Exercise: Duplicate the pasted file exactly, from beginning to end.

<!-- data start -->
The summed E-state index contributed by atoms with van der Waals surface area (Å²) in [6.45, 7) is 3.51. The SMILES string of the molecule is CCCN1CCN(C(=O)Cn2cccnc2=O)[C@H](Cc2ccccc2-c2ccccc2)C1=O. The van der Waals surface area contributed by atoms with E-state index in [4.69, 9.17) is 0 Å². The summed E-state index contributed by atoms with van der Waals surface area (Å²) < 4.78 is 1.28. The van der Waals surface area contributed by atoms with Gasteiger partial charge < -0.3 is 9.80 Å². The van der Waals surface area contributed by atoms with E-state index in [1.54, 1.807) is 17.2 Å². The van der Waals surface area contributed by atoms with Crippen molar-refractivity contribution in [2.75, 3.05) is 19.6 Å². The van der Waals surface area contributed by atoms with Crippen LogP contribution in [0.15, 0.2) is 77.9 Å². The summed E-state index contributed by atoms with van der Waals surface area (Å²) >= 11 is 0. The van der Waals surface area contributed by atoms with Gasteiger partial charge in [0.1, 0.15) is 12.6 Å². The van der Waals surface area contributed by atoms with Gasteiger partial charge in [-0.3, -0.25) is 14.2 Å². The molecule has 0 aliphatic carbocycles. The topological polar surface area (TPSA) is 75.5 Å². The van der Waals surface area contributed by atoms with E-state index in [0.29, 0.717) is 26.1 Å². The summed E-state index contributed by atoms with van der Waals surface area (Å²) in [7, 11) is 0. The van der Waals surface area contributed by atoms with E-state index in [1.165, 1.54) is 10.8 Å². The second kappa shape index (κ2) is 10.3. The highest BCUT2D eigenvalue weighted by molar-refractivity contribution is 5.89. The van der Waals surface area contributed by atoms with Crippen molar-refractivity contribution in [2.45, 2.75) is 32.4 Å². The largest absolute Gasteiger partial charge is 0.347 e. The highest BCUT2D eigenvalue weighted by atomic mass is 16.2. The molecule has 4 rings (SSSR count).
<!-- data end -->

The summed E-state index contributed by atoms with van der Waals surface area (Å²) in [6.45, 7) is 3.51. The SMILES string of the molecule is CCCN1CCN(C(=O)Cn2cccnc2=O)[C@H](Cc2ccccc2-c2ccccc2)C1=O. The van der Waals surface area contributed by atoms with E-state index in [4.69, 9.17) is 0 Å². The summed E-state index contributed by atoms with van der Waals surface area (Å²) < 4.78 is 1.28. The van der Waals surface area contributed by atoms with Gasteiger partial charge < -0.3 is 9.80 Å². The van der Waals surface area contributed by atoms with E-state index in [1.54, 1.807) is 17.2 Å². The van der Waals surface area contributed by atoms with Crippen molar-refractivity contribution in [2.75, 3.05) is 19.6 Å². The van der Waals surface area contributed by atoms with Crippen LogP contribution in [0.15, 0.2) is 77.9 Å². The summed E-state index contributed by atoms with van der Waals surface area (Å²) >= 11 is 0. The van der Waals surface area contributed by atoms with Gasteiger partial charge in [0.1, 0.15) is 12.6 Å². The van der Waals surface area contributed by atoms with Gasteiger partial charge in [-0.3, -0.25) is 14.2 Å². The molecule has 0 aliphatic carbocycles. The topological polar surface area (TPSA) is 75.5 Å². The van der Waals surface area contributed by atoms with E-state index in [0.29, 0.717) is 26.1 Å². The summed E-state index contributed by atoms with van der Waals surface area (Å²) in [7, 11) is 0. The van der Waals surface area contributed by atoms with E-state index in [1.165, 1.54) is 10.8 Å². The second kappa shape index (κ2) is 10.3. The highest BCUT2D eigenvalue weighted by molar-refractivity contribution is 5.89. The van der Waals surface area contributed by atoms with Crippen molar-refractivity contribution in [2.45, 2.75) is 32.4 Å². The largest absolute Gasteiger partial charge is 0.347 e. The highest BCUT2D eigenvalue weighted by atomic mass is 16.2. The molecule has 4 rings (SSSR count).